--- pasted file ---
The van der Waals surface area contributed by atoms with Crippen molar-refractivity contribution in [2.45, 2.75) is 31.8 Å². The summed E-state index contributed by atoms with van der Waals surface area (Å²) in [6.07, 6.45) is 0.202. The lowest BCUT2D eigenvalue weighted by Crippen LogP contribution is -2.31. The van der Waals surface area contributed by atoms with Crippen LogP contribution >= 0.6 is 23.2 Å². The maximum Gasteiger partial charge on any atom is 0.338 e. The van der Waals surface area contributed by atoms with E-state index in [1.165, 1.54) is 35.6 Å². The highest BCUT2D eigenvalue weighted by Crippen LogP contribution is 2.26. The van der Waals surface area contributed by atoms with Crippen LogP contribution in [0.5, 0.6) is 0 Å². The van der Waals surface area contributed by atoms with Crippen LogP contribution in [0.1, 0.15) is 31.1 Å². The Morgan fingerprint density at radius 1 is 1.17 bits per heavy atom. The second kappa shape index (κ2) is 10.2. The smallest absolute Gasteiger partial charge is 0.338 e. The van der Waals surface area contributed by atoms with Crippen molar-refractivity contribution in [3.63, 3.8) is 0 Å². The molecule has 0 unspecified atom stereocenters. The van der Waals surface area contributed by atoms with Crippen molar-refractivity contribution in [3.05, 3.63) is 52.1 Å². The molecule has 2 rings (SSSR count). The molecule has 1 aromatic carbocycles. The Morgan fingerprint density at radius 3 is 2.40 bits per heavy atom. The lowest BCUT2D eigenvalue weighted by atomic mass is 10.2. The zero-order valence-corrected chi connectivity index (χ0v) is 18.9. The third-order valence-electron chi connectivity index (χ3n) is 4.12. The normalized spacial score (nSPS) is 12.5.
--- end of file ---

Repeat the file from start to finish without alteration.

The van der Waals surface area contributed by atoms with Crippen molar-refractivity contribution in [2.45, 2.75) is 31.8 Å². The summed E-state index contributed by atoms with van der Waals surface area (Å²) in [6.07, 6.45) is 0.202. The lowest BCUT2D eigenvalue weighted by Crippen LogP contribution is -2.31. The van der Waals surface area contributed by atoms with Crippen LogP contribution >= 0.6 is 23.2 Å². The maximum Gasteiger partial charge on any atom is 0.338 e. The van der Waals surface area contributed by atoms with E-state index in [1.165, 1.54) is 35.6 Å². The highest BCUT2D eigenvalue weighted by Crippen LogP contribution is 2.26. The van der Waals surface area contributed by atoms with Crippen LogP contribution in [0.5, 0.6) is 0 Å². The van der Waals surface area contributed by atoms with Crippen LogP contribution in [0.1, 0.15) is 31.1 Å². The Morgan fingerprint density at radius 1 is 1.17 bits per heavy atom. The second kappa shape index (κ2) is 10.2. The smallest absolute Gasteiger partial charge is 0.338 e. The van der Waals surface area contributed by atoms with Crippen molar-refractivity contribution in [3.63, 3.8) is 0 Å². The molecule has 0 unspecified atom stereocenters. The van der Waals surface area contributed by atoms with Crippen molar-refractivity contribution in [3.05, 3.63) is 52.1 Å². The molecule has 2 rings (SSSR count). The molecule has 1 aromatic carbocycles. The Morgan fingerprint density at radius 3 is 2.40 bits per heavy atom. The lowest BCUT2D eigenvalue weighted by atomic mass is 10.2. The zero-order valence-corrected chi connectivity index (χ0v) is 18.9. The third-order valence-electron chi connectivity index (χ3n) is 4.12. The normalized spacial score (nSPS) is 12.5.